The year that followed was hard to describe, I was in what was then called 6th form, now 12th grade. I almost feel like I want to say it was an out of body experience. It was hard to give a shit about anything, including myself. Going to school each day, with the knowledge of an ill mother clinging to me like a protective film, there seemed little point in behaving normally.

The following year February 11th 1991 mum passed away at home, surrounding by her immediate family. It was the most harrowing experience of my life and has haunted me since. But how can you regret being there during that passage to death, for a person who carried and gave birth to you and raised you the best they could?

I’ve spent most of my life without a mother, using memories to guide me when only a mum will do. I have been my own mum, forced to find a way to love myself throughout life’s challenges. My dad of course has been an amazing and constant tower of strength, and I know I wouldn’t be half the woman I am today without his support and guidance.

It pains me to realise my children must go through the same thing I did, except even younger. Nige was only 43 when he died, the kids only 9 and 12. I look back at everything I went through after mum died, and it fills me with fear for them. It’s okay to say that this terrible experience shaped me, and that I am a better person for it. This is very true. But the memories of being in those moments of suffering are sharp and harsh.

What can we all do though but carry on, holding together our broken pieces and building a new life around them. The kids will be fine. They are strong, amazing human beings and they have the hands of many supporting them and lifting their smooth little faces towards the sun.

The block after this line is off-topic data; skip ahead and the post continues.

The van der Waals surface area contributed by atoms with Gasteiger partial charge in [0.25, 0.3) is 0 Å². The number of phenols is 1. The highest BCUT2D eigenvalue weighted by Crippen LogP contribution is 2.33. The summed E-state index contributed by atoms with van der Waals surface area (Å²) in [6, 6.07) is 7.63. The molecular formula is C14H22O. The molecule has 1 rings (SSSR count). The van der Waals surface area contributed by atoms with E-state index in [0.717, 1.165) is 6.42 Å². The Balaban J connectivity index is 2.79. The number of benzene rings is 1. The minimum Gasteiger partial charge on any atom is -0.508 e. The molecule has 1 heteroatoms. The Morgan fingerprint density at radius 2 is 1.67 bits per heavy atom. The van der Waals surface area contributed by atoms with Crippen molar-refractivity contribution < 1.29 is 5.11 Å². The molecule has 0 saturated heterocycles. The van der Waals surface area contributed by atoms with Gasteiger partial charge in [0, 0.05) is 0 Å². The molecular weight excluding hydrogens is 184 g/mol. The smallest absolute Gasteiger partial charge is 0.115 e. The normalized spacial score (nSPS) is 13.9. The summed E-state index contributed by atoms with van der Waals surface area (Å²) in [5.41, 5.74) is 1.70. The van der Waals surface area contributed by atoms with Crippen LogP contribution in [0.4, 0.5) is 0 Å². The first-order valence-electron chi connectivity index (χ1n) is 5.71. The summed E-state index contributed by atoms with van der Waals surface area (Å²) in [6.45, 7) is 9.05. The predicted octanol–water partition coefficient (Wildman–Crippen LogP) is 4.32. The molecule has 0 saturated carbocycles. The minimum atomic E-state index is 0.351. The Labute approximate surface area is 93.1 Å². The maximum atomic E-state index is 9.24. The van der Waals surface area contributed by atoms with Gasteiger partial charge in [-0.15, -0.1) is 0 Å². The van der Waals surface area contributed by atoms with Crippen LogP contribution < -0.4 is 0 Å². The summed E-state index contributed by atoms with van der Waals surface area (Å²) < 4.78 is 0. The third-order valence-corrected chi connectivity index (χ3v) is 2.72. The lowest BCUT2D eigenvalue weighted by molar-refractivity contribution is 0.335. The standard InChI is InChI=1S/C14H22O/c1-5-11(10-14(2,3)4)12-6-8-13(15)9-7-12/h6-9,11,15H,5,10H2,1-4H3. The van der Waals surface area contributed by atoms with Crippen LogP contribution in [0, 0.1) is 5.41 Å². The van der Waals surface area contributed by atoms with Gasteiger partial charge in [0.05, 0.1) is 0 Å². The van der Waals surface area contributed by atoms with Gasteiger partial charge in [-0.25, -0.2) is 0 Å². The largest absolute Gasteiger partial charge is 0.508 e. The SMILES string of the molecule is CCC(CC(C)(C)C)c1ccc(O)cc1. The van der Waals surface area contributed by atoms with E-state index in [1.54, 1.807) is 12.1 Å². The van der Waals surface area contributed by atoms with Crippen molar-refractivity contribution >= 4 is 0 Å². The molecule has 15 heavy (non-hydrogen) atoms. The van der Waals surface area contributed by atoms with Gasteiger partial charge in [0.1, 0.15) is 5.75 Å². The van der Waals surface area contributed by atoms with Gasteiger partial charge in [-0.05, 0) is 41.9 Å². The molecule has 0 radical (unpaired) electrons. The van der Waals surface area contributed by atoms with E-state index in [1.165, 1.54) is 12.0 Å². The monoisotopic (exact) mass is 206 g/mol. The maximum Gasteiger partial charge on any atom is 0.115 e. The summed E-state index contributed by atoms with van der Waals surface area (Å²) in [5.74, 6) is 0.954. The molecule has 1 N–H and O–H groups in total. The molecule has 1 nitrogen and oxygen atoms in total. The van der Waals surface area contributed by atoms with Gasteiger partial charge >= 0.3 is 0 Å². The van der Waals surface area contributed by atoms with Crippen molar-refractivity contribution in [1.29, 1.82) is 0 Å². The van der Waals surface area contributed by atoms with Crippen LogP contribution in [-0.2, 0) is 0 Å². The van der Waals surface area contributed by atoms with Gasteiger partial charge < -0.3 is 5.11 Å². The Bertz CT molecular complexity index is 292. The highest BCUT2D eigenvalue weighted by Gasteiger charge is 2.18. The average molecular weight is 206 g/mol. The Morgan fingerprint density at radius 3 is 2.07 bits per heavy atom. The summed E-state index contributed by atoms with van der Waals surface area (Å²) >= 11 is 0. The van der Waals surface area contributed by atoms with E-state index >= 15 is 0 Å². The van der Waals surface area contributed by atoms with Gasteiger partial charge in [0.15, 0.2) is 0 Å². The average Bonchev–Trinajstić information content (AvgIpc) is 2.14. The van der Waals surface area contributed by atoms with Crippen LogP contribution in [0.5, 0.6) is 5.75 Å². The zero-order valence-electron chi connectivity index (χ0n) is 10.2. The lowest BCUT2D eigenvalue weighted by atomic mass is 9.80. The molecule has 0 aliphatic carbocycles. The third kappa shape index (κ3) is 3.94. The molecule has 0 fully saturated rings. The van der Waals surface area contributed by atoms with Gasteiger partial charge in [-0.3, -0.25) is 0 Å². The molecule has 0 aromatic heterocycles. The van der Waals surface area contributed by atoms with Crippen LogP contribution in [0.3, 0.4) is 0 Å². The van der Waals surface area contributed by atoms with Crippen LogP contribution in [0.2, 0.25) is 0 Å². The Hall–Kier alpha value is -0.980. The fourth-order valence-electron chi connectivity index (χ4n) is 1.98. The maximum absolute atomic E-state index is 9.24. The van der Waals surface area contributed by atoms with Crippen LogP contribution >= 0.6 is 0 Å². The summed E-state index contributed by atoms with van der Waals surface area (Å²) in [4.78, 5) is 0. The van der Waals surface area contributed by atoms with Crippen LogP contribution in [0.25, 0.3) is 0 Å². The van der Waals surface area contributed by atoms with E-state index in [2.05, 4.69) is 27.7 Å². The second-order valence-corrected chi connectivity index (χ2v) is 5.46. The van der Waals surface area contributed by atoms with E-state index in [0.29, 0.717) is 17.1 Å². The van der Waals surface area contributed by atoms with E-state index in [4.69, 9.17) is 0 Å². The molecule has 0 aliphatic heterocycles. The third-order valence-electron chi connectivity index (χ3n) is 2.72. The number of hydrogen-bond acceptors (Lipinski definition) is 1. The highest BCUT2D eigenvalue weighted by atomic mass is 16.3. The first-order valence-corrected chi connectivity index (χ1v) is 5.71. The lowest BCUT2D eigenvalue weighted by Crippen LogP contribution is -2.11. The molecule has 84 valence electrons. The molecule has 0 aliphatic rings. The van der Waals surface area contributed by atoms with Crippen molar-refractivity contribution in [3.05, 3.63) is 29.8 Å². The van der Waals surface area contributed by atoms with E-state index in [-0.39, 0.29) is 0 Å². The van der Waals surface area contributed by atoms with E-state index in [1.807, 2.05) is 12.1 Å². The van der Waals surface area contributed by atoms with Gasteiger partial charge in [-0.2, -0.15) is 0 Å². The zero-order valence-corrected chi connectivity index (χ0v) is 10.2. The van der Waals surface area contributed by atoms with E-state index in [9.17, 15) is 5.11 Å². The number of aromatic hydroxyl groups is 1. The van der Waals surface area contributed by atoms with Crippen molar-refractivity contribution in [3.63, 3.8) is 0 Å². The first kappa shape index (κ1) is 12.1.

Attached is a photo of Eva and I at mum’s Rimu tree in the Te Omanga hospice grounds in Lower Hutt. There’s a small plaque at the base of the tree with her name on it that we clear the weeds from every now and then. Lest it get swallowed up like memories of her. It’s nice to take the kids there to “visit grandma”. I feel sure she probably wouldn’t have liked to be called grandma but there’s not much I can do to remedy that.

I love you mum, I’m sorry you had to go so young, and in such a terrible way. You are not forgotten, and if anything I feel I understand and know you more as the years pass and I reach ages that you once were. It will be the strangest feeling when I reach 49, and become older than you. But I’ll be grateful to reach it. Not all of us are so lucky.

 

The Day I Met You

Dear Nige,

Today is the 16th anniversary of the day we met, 5th January 2001, upstairs at what was then the Opera Bar in Wellington. It seemed right today that I should finally publish the speech I gave at your funeral. It wasn’t my best work, it certainly wasn’t my worst (school speeches anyone), however it was straight from the heart, and the heart knows what it wants to express, and what is dear to it. In saying that, it was incredibly difficult to stand up and deliver these words, in front of all those who loved you. But I so badly wanted to do it, for you, because you deserved the very best we all could offer. And I believe you gave me the strength to get through that shaky and teary few minutes (or was it only seconds?) As did my dad, hovering close by. How lucky am I that so many have my back. So here it is: